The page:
This article originally appeared in Technical.ly Baltimore.
Baltimore startup Arbit is looking to expand its team after an equity crowdfunding campaign this fall.
The social polling startup attracted more than $825,000 through a platform run by Indiegogo and Microventures that launched this year, CEO Alex Bullington said Tuesday. He added that it was the largest round so far for the First Democracy VC portal.
However, the company won’t keep it all. While the total committed was above $825,000, Bullington said the company decided to cap the round at $700,000. That’s why the total currently appears at $700,000 on the portal.
Through the campaign, the company now has more than 1,300 new investors. They committed an average of $750, Bullington said.
“We had a few people that put up $5,000-10,000 here and there,” but mostly it was the “sheer quantity” of the number of investors that led to the size of the round, he said.
The raise marks the first use of equity crowdfunding for a Baltimore company that we’ve covered. The practice was opened up in Title III of the JOBS Act as a new way to help young companies raise capital, and investors who aren’t millionaires get involved.
Arbit opened the round in September after receiving seed funding from TEDCO and completing ETC’s Accelerate Baltimore program.
Bullington and cofounder Greg DiNardo launched the startup as a social polling app where users can compare photos side-by-side. They received early backing from professional basketball players who were eager to use the platform to put questions to fans including Steve Blake, Anthony Tolliver, Caron Butler and Ty Lawson.
They continue to pursue growth on that side, and have also been working on a B2B model that provides a platform where brands can using the technology to create polls around products and conduct market research.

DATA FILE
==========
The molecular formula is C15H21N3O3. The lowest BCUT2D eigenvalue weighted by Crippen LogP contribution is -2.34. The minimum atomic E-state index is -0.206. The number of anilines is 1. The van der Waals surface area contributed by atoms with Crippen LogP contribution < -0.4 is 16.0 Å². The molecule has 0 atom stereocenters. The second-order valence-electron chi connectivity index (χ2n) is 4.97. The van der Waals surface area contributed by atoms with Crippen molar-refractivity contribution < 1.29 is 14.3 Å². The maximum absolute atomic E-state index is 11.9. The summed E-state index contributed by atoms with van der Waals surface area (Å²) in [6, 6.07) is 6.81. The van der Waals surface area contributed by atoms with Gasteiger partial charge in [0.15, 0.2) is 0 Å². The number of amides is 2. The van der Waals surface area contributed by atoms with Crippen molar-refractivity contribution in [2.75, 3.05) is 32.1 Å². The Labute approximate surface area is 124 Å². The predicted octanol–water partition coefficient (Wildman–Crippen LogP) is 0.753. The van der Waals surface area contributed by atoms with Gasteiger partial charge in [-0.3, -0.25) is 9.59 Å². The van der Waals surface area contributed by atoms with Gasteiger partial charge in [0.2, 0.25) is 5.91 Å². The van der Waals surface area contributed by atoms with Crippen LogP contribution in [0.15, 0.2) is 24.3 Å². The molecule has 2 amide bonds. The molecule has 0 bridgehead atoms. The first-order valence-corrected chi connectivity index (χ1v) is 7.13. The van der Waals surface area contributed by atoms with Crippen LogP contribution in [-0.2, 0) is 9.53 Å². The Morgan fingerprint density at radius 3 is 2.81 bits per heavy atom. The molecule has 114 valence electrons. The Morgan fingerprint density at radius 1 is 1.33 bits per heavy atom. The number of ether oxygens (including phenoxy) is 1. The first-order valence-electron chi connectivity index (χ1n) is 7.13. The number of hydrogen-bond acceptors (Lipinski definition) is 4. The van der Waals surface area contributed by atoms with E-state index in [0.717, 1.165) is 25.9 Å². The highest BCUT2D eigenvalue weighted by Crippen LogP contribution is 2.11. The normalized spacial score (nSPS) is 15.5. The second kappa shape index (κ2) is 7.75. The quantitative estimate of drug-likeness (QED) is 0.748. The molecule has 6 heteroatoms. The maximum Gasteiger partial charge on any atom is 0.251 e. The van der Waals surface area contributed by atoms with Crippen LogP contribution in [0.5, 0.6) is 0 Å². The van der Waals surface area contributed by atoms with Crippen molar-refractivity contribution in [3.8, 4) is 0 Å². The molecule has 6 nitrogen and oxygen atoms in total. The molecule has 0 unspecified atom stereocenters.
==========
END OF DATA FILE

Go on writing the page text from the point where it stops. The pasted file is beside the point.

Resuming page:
The “platform as a service” approach drew attention when Bullington pitched the business in Japan earlier this fall at the Tribe Tokyo International Business Summit. Arbit won the competition, and earned Bullington and DiNardo a meeting with three investors at the event.
From there, Bullington said interest in the equity crowdfunding campaign took off. They upped the cap from its initial level of $425,000, and ended up netting about $600,000 over the last month. On Oct. 25, they raised $200,000 in a day. In the end, they “oversubscribed twice,” Bullington said.
The total that went above $700,000 came from another 200 investors. That money will be returned, as the founders elected to preserve equity.
The funds come as the startup prepares to officially launch the B2B model in January. Hiring is expected, and Bullington said Baltimore was key to the company’s plans. A new team member on the sales and marketing is already set to relocate from Northern Virginia and join the team at ETC’s Eastern Campus.
Bullington said hiring a Baltimore-based CTO is a “number 1 priority” for 2018.
“Then we’ll be able to have a dev team here in Baltimore and be able to hire 3-5 people,” he said.
Along with funding, the company now has 1,400 new investors to update. Bullington said he plans to send regular updates. He is also thinking of holding a conference-style event.
“Being able to attract all of them to possibly come to Baltimore for a big Arbit conference or something around here would be huge,” he said.